"It's all about the alcohol,” explains the Finnish girl sitting opposite. Well, I could not exactly grumble about the lack of it. Already my stomach was filled with a mixture of cider, wine, beer, snabs, punch, something black and something green...

A middle-aged man with old-fashioned glasses sits down next to me – not the type I would like to flirt with. Surprisingly he starts a conversation. He is a history teacher, married, no kids. We converse easily about teenagers and medieval history for a while and then say a friendly goodbye. Is another rule broken? Or is it "all about the alcohol" again?

Of course we all have heard the phrase "hard-drinking nation" concerning Finns before, but not many of us are aware of the complex history surrounding drinking in Finland. It's not just that beer is mentioned in the national epic, the Kalevala. In the Middle Ages seamen and soldiers got their wages paid in beer and actually drinking water was seen as wasteful. "Taking a shot of alcohol every morning annihilates all worms," instructs a Finnish medicine book written in the 17th century. They believed that nothing but beer made Finnish women so fertile that they gave birth to twins.

But the fight against alcohol in Finland has a history as well. Lapland was the first territory where prohibition was introduced – already in 1842. For the whole country it came into force in 1919. Prohibition allowed producing alcohol only for medical, technical and scientific aims.

Photo: sokr (flickr)
Finns usually travel to Tallinn to buy cheaper alcohol

Of course it didn't work out so simply. Doctors prescribed champagne and brandy as the best treatment for most illnesses. Smugglers lived like kings and policemen were corrupt.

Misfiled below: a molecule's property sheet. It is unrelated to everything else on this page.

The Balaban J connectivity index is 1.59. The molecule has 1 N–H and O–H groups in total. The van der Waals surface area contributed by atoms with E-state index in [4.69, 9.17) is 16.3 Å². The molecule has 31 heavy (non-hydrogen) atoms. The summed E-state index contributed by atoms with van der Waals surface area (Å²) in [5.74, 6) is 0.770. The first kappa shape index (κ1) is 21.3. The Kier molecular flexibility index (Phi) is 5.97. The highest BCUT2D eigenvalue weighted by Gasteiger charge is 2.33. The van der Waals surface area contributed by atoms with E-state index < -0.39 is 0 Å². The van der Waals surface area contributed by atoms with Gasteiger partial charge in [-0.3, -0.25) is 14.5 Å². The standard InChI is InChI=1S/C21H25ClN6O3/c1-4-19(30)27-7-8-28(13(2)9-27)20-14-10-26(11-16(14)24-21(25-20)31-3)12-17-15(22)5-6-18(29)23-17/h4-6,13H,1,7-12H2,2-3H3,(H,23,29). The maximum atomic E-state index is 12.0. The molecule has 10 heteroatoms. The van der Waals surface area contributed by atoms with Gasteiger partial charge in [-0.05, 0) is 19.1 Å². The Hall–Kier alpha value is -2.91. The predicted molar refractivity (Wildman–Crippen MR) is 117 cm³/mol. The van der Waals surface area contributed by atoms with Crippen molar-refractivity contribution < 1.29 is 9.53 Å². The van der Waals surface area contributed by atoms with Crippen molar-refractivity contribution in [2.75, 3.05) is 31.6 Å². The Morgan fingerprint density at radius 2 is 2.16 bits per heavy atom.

Although prohibition was cancelled in 1932, the government still tried to control the habits of a hard-drinking nation. Buying drinks in alcohol stores monopolised by the state was quite complicated and the limit per customer was only one litre. After the Second World War there was a rationing system. Finns were introduced to a variety of wines to change their habits. Although wine has been appreciated ever since by Finns, the aim of importing wine-culture was to reduce the consumption of strong alcohol, and that has still not been achieved.

Present efforts don't have much effect either. Although the age and hours of purchasing drinks are limited and prices are inflated, Finns - with their pure ten litres a year - are still the hardest drinkers in the Nordic countries. As they did during the Dry Law period, Finns find ways to buy alcohol. Nowadays, for example, ferry trips between Tallinn and Helsinki or Stockholm-Helsinki are a popular way to import a large amount of cheaper drink.


Kippis – believe it – while being in Finalnd you will learn how to say "cheers" faster than "excuse me"… because you'll have to repeat it before every single shot of snabs. This traditional Finnish spirit tastes only a little bit better than pure vodka.

"Alko" – if you are under 18, you're not even allowed to step into Finland's (state run) alcohol stores without your parents.